As an adult, your weight may go up and down, but your height stays the same. Your weight and its relationship to your height can be used as tools to assess health. Knowing the general ranges of what's considered normal, or healthy, may help you see where you fall. If you're concerned about your weight as it relates to your height, talk to your doctor to help you understand how it might affect your health and what to do about it.
Weight and Height Ranges for Men and Women
Determining your ideal body weight for height isn't as easy as it sounds. A lot of factors need to be considered, such as frame size and body composition. Healthy weight ranges for height are available in a chart from the National Institutes of Health, but the ranges don't discern between men and women. For example, a healthy body weight range for a man or woman 5 feet 6 inches tall is 118 to 154 pounds. At 5 feet 10 inches, a healthy weight ranges from 132 to 173 pounds; at 6 feet, 140 to 183 pounds.
Based on height and weight data collected by the Centers for Disease Control and Prevention, the average man in the United States is 5 feet 9 inches tall and weighs 196 pounds, and the average woman is 5 feet 4 inches tall and weighs 166 pounds. A healthy weight range for a person 5 feet 9 inches tall is 128 to 168 pounds; for 5 feet 4 inches, it's 110 to 144 pounds.
Estimating Ideal Body Weight for Height
Weight-for-height charts can give you an idea of where you stand in general, but the Hamwi method takes it one step further, separating the weights in ranges for men and women. This mathematical formula determines your ideal body weight, or IBW, based on your height and gender.
For men, the formula is:
IBW = 106 pounds + 6 pounds for every inch above 5 foot.
For example, at 5 feet 10 inches the IBW for a man is 166 pounds because 106 + (10 x 6) = 166.
For women, the formula is:
IBW = 100 pounds + 5 pounds for every inch above 5 foot.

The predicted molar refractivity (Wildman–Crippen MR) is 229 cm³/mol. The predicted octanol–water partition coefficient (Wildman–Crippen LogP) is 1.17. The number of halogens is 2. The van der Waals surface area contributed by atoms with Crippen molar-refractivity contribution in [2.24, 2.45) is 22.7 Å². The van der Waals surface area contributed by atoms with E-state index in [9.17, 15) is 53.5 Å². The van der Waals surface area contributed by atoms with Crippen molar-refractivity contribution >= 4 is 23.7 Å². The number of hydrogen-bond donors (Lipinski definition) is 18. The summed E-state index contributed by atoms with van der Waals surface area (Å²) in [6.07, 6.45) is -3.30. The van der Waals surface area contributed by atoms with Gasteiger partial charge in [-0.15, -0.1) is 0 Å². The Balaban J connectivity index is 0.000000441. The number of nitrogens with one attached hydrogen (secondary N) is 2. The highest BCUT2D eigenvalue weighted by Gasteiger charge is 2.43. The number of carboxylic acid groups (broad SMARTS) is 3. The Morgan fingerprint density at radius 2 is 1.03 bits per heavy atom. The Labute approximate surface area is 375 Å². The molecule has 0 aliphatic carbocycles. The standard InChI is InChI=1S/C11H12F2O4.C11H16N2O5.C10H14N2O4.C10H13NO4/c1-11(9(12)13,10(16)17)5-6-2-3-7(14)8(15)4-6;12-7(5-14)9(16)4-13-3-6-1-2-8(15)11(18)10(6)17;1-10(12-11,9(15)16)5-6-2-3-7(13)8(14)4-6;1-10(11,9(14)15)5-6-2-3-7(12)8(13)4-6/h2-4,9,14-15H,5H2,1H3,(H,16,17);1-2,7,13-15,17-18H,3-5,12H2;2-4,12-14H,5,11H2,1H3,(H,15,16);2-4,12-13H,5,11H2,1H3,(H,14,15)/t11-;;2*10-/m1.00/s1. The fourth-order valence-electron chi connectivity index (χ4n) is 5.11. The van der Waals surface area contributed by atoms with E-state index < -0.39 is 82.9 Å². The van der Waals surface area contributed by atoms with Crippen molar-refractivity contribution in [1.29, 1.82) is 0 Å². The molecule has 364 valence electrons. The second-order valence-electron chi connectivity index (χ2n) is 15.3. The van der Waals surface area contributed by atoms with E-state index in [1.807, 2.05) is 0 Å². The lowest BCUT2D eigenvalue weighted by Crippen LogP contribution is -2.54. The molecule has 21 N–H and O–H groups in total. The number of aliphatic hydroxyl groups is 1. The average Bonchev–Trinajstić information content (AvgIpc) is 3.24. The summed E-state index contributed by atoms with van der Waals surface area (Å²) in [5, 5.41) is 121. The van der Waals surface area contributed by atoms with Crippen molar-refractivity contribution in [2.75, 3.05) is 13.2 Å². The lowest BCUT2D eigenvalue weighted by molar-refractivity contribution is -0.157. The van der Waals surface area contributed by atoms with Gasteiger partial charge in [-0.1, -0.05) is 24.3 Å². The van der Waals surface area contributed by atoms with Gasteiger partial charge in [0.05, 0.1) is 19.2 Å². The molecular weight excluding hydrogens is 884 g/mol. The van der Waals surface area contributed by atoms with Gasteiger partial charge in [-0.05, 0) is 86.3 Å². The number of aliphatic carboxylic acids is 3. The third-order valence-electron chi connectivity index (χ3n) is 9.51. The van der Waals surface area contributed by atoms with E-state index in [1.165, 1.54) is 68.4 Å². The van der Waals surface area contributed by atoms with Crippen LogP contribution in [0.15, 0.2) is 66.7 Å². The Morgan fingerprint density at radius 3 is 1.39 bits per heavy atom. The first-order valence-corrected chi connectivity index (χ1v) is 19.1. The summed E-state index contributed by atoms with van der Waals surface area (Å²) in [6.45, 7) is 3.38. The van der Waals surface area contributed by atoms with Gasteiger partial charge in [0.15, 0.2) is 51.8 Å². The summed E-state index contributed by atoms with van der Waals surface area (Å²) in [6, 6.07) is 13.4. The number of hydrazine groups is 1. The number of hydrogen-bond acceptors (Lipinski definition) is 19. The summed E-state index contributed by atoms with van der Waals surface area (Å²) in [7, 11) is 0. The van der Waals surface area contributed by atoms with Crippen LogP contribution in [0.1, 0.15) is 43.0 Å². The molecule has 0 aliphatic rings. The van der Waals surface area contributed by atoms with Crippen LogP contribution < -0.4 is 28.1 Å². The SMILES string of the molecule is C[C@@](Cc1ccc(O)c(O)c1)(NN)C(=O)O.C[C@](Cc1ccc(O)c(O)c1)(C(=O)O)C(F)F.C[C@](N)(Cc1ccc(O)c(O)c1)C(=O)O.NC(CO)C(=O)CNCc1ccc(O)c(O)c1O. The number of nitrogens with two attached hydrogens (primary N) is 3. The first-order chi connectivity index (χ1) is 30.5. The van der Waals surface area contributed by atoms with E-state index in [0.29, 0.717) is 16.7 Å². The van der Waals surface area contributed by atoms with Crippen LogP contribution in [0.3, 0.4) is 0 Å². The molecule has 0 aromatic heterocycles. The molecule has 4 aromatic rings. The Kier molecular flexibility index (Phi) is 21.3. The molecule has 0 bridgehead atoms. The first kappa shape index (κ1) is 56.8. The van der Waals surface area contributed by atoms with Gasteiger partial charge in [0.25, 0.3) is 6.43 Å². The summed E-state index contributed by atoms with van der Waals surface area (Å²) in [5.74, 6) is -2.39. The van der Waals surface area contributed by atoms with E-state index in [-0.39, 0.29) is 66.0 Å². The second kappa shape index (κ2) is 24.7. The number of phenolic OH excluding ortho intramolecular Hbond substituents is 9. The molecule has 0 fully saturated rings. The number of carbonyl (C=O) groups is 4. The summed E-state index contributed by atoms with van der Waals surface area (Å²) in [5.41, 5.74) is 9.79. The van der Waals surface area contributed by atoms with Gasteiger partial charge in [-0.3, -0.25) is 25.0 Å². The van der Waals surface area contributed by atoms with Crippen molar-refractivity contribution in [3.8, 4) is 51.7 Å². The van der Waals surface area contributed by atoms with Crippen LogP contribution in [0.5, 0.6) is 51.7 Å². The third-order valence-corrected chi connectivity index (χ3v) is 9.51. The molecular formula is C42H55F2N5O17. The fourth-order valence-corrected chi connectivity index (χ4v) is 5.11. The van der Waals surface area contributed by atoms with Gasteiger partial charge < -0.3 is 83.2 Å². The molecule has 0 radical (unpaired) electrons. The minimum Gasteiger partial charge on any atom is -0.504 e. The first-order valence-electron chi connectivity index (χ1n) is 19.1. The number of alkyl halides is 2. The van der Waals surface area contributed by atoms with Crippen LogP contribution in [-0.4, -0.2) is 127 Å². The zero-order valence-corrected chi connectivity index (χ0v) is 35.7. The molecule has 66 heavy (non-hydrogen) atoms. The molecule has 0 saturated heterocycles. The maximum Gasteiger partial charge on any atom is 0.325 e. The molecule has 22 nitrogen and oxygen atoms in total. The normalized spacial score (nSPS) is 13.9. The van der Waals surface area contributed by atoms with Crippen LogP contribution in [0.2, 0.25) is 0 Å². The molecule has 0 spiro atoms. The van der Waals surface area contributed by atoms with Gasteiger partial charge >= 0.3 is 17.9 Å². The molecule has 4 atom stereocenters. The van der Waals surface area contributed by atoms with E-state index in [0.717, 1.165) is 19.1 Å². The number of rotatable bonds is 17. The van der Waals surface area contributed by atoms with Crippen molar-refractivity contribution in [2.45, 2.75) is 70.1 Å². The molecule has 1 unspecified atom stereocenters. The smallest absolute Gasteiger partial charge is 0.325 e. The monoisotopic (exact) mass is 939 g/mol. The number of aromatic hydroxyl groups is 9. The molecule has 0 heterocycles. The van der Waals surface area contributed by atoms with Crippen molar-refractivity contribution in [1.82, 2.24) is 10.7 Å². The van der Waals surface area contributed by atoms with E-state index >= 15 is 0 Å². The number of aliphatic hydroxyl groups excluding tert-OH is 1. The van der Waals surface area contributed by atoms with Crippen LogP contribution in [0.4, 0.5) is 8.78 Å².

For a 5-feet-4-inch woman, the IBW is 120 pounds: 100 + (4 x 5) = 120.
If you have a small frame, subtract 10 percent; for a large frame, add 10 percent. So, the ideal body weight for a large-framed 5-feet-10-inch man in the first example is 182 pounds. Just add 10 percent to his IBW: 166 + 16 = 182 pounds.
What About BMI?
Weight-for-height charts don't tell you much about your body fat, which is most important when it comes to health. The body mass index, or BMI, uses your height and weight to estimate body fatness. A BMI below or above normal is linked to health issues. As with Hamwi, a mathematical formula is used to estimate BMI. In this case, though, the equation for men and women is the same:
BMI = [weight in pounds /(height in inches x height in inches)] x 703
At 5 feet 10 inches tall and 182 pounds, your BMI is equal to 26.1, which is considered overweight whether you're a man or woman. Normal BMI is 18.5 to 24.9; anything below these numbers is underweight. A BMI 25 to 29.9 is overweight, and 30 or greater is classified as obese. While BMI is considered a good marker for body fatness, it does not take frame size into account. If you're a muscular young man, like a weightlifter, your BMI may be artificially high and not give an accurate indication of body fatness. On the other end of the spectrum, if you're an older, sedentary woman with less muscle, your BMI may be normal even though you have too much body fat. If you're concerned about your BMI, talk to your doctor for details.
Things to Consider for Both Men and Women
Two out of every three adults in the United States are overweight or obese, according to the National Heart, Lung and Blood Institute. Carrying more weight than is appropriate for your height increases your risk of a number of illnesses, including diabetes, heart disease, osteoarthritis, nonalcoholic fatty liver and certain types of cancer. You may be upset if your weight is above your ideal for height, but losing 5 to 10 percent of your current weight -- even if it doesn't put you in your ideal weight range -- can significantly improve your health by lowering cholesterol levels and blood pressure and improving blood sugar, according to the Obesity Action Coalition.
Although not as big a problem in the United States as being overweight or obese, being underweight can also be unhealthy and increases your susceptibility to infection and nutritional deficiencies. In this case, making strides to add weight to your frame can improve your health.
- Rush University Medical Center: How Much Should I Weigh?
- Health.gov: Weight and Height Chart
- Centers for Disease Control and Prevention: Body Measurements
- California State University Northridge: HAMWI Formula for Ideal Body Weight
- Centers for Disease Control and Prevention: About Adult BMI
- National Institute of Diabetes and Digestive and Kidney Diseases: Overweight and Obesity Statistics
- Obesity Action Coalition: Benefits of 5-10 Percent Weight-Loss
- Today's Dietitian: Underweight: A Heavy Concern